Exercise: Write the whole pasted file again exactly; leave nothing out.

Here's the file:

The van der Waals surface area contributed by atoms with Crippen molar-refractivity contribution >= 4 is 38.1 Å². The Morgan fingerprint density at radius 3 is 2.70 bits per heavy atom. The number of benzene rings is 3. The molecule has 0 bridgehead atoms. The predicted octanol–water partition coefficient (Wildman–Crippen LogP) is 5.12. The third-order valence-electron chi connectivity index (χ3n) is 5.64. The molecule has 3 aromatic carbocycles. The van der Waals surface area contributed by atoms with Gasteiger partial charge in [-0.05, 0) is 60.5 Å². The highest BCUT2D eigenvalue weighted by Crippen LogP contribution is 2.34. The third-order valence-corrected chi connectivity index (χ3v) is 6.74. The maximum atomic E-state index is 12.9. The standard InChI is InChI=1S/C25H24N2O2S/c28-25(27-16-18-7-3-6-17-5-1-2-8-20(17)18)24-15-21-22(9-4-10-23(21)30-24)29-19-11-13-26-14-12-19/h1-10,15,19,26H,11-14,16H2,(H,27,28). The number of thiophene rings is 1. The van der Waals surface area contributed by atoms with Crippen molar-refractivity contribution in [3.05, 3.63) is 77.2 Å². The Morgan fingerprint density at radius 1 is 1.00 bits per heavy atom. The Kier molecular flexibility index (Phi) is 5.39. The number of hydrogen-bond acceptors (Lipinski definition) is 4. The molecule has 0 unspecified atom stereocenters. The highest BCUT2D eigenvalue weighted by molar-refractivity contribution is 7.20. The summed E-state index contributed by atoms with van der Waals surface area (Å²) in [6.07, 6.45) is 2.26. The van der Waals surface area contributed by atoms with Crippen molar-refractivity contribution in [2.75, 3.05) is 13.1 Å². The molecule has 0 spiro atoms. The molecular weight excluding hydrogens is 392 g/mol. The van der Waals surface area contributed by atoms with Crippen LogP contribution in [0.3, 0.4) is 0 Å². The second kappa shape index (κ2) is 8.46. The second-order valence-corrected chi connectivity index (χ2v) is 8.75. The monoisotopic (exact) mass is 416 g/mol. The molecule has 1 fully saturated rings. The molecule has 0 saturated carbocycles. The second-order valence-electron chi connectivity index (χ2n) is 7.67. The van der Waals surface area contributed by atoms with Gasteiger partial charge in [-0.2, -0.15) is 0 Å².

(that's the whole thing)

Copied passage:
The van der Waals surface area contributed by atoms with Crippen molar-refractivity contribution >= 4 is 38.1 Å². The Morgan fingerprint density at radius 3 is 2.70 bits per heavy atom. The number of benzene rings is 3. The molecule has 0 bridgehead atoms. The predicted octanol–water partition coefficient (Wildman–Crippen LogP) is 5.12. The third-order valence-electron chi connectivity index (χ3n) is 5.64. The molecule has 3 aromatic carbocycles. The van der Waals surface area contributed by atoms with Gasteiger partial charge in [-0.05, 0) is 60.5 Å². The highest BCUT2D eigenvalue weighted by Crippen LogP contribution is 2.34. The third-order valence-corrected chi connectivity index (χ3v) is 6.74. The maximum atomic E-state index is 12.9. The standard InChI is InChI=1S/C25H24N2O2S/c28-25(27-16-18-7-3-6-17-5-1-2-8-20(17)18)24-15-21-22(9-4-10-23(21)30-24)29-19-11-13-26-14-12-19/h1-10,15,19,26H,11-14,16H2,(H,27,28). The number of thiophene rings is 1. The van der Waals surface area contributed by atoms with Crippen molar-refractivity contribution in [3.05, 3.63) is 77.2 Å². The Morgan fingerprint density at radius 1 is 1.00 bits per heavy atom. The Kier molecular flexibility index (Phi) is 5.39. The number of hydrogen-bond acceptors (Lipinski definition) is 4. The molecule has 0 unspecified atom stereocenters. The highest BCUT2D eigenvalue weighted by molar-refractivity contribution is 7.20. The summed E-state index contributed by atoms with van der Waals surface area (Å²) in [6.07, 6.45) is 2.26. The van der Waals surface area contributed by atoms with Crippen molar-refractivity contribution in [2.75, 3.05) is 13.1 Å². The molecule has 0 spiro atoms. The molecular weight excluding hydrogens is 392 g/mol. The van der Waals surface area contributed by atoms with Crippen LogP contribution in [0.3, 0.4) is 0 Å². The second kappa shape index (κ2) is 8.46. The second-order valence-corrected chi connectivity index (χ2v) is 8.75. The monoisotopic (exact) mass is 416 g/mol. The molecule has 1 fully saturated rings. The molecule has 0 saturated carbocycles. The second-order valence-electron chi connectivity index (χ2n) is 7.67. The van der Waals surface area contributed by atoms with Gasteiger partial charge in [-0.2, -0.15) is 0 Å².